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The Purpose of Trials

For 14 years I taught a weekly internet Bible study. During one of them a good friend of mine said something interesting that I believe is true:

“You know why I think God tests our faith? It’s not so He can see where we stand; He already knows. It’s so we can see where we stand.”

When I originally wrote this piece I was in the midst of a financial (and patience) trial. We had a Jeep and it had been out of commission for almost a month due to a transmission problem it experienced while I was coming home from a ministry trip. At the time it was still in Joplin, MO where it stranded me and that was costing the ministry a lot of money.

It also cost me a lot of frustration.

Many of us are in some trial at one time or another, so what I was experiencing is no more or less important than all those. Many of us are familiar with this verse:

“No temptation has overtaken you except such as is common to man; but God is faithful, who will not allow you to be tempted beyond what you are able, but with the temptation will also make the way of escape, that you may be able to bear it.” (1 Corinthians 10:13)

I would like to look at it for a second and then look at why it is there and where it leads us.

The word “temptation” is not a perfect translation in this verse. It would be better translated as “trial”. It is a word that is used in metallurgy to describe the “proving” of metals in which stress is applied to raw metal...purging out impurities to render it more and more pure...and valuable.

“Fire tests the purity of silver and gold, but the LORD tests the heart.” (Proverbs 17:3)

So, when Paul says this: “No temptation has overtaken you except such as is common to man...” he is saying, “No stress designed to purify you has overtaken you except such as is common to man…”

The Greek word translated as “overtaken” is a word that means “to seize something...to take ownership of it” and isn’t that how these trials behave? Don’t they seem to want to possess us?

We cannot allow that! We BELONG to Someone else. We BELONG to Jesus.

“You were bought at a price; do not become slaves of men.” (1 Corinthians 7:23)

Only Jesus has the right to work His ownership of us – not people and not satan and not trials.

The other thing pointed out by this portion of this verse (1 Corinthians 10:13) is that what is allowed to try us isn’t unique to us as individuals. When Paul says this: “No temptation has overtaken you except such as is common to man...” he is saying that other people experience it too.

There is some comfort in that for me because I know that other people will understand what I am going through since they have experienced it too.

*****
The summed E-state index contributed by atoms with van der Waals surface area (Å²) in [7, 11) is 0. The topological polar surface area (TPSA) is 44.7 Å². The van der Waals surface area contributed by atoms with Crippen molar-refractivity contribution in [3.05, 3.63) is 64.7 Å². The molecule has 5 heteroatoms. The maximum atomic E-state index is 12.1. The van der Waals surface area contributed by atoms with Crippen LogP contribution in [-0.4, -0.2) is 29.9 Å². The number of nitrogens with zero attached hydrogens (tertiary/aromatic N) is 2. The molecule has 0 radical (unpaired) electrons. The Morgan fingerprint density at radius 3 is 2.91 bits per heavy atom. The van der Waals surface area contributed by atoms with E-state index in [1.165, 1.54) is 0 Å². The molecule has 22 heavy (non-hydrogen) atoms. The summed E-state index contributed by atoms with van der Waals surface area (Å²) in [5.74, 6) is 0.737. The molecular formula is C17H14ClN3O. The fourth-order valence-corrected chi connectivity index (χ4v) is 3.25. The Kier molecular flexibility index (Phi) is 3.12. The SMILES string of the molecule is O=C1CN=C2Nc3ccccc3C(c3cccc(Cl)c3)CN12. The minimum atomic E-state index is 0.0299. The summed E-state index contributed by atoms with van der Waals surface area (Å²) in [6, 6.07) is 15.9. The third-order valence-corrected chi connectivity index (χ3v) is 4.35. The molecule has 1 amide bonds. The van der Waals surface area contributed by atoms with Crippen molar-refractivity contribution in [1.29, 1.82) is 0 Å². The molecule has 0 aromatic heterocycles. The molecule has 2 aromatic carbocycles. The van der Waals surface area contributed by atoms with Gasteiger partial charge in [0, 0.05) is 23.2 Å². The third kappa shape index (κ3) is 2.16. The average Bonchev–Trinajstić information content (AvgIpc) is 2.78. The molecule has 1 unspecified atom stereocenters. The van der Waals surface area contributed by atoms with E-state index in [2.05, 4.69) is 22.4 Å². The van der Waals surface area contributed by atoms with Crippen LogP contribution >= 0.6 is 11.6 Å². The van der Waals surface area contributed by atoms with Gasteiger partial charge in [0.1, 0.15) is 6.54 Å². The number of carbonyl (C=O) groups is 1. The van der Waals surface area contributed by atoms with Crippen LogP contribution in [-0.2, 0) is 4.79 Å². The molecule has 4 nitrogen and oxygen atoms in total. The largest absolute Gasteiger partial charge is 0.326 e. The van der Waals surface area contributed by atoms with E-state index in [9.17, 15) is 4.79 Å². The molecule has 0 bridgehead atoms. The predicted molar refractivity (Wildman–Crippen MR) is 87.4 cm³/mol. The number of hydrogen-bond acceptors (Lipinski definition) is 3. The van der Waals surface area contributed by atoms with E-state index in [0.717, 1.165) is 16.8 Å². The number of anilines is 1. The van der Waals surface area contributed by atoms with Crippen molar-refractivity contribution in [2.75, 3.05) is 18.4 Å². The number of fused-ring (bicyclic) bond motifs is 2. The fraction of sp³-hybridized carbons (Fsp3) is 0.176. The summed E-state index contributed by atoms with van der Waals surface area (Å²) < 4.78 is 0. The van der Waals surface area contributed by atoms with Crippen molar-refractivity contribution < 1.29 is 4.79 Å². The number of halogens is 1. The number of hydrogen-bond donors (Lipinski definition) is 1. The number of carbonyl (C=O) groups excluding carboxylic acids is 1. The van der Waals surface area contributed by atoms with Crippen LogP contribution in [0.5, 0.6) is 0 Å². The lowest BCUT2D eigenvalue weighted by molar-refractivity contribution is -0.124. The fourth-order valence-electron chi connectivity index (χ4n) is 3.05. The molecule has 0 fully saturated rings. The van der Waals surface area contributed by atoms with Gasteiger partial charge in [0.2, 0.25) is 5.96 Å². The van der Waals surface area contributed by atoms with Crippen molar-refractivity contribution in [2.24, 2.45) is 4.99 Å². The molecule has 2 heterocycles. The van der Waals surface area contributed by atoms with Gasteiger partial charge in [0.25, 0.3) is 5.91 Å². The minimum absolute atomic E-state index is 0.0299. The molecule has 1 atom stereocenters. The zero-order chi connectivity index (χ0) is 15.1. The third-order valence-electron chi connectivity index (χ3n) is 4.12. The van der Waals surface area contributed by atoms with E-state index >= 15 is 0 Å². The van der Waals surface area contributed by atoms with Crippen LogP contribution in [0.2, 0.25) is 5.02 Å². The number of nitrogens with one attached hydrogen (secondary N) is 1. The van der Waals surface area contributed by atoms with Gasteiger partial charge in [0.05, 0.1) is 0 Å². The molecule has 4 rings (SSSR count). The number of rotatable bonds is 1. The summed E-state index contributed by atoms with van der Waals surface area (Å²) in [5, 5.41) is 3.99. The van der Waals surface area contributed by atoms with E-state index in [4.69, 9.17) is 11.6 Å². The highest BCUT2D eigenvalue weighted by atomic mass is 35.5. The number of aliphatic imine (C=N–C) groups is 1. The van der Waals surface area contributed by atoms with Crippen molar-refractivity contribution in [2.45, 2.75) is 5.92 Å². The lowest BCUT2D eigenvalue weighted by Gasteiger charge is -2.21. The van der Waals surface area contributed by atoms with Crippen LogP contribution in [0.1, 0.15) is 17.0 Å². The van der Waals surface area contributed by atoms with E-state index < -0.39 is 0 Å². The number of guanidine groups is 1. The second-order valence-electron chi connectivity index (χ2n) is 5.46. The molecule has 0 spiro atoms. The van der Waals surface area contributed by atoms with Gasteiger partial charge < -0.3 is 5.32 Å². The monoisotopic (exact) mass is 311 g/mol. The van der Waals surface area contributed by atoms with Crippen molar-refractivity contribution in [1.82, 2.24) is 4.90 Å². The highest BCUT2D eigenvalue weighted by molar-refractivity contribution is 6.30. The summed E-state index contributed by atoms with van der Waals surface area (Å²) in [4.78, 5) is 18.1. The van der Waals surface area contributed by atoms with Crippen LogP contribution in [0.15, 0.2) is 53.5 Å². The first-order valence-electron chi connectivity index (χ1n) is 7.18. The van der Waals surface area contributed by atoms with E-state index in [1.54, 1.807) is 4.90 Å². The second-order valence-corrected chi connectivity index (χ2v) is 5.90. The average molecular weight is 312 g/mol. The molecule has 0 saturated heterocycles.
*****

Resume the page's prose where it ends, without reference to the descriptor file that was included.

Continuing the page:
“No temptation has overtaken you except such as is common to man; but God is faithful, who will not allow you to be tempted beyond what you are able, but with the temptation will also make the way of escape, that you may be able to bear it.” (1 Corinthians 10:13)

Next, he says that “God is faithful” and that is a good word in itself; it means He is trustworthy. Another way of saying that is “He is worthy of our trust”. This way of saying it seems to speak more to me about His integrity.

The next part is juicy: it says that God “will not allow you to be tempted beyond what you are able,” or God “will not allow you to be tried beyond what you are able.” He will not allow it, which means that He monitors all this and only allows to us things that will not be too much for us. It speaks of His involvement with us...with our lives. It speaks of his watchfulness.

Yet..........it doesn’t feel that way when trials hit...does it? Still, it’s true. It is how He is and it is what He does regarding us and trials.

So, God lets the trial come to us, I believe, to purify us...to work His will in us “but with the temptation will also make the way of escape…” Along with the trial, He adds something: an exit, the way of escape, and why does He do that?

Because He loves us He provides the exit....so we won’t use it.

Yikes! Doesn’t that sound wrong?

“No temptation has overtaken you except such as is common to man; but God is faithful, who will not allow you to be tempted beyond what you are able, but with the temptation will also make the way of escape, that you may be able to bear it.” (1 Corinthians 10:13)

He provides the way of escape, “that you may be able to bear it (stay under the pressure of what? The trial!!!).”

I once asked the Lord to give me an image to help me understand it and He gave me a picture:

Two firemen run into a room that is overrun with flames. (They run into a place of trial...a place from which other people run out.) One has a hose and is spraying the room. That’s why he is there...to put the fire out. The other is facing the doorway and he has a hose too. He is there to spray the doorframe so they have a way of escape.

Because they know they can leave anytime they want to...both men are able to stay and not use the way of escape.

As I taught this one man in the study asked a good question:

“Why doesn’t God just say ‘trust me’. That's what it’s all about, isn’t it?”

My reply was that He does do that all over the place in the scriptures.

“Offer the sacrifices of righteousness, and put your trust in the LORD.” (Psalm 4:5)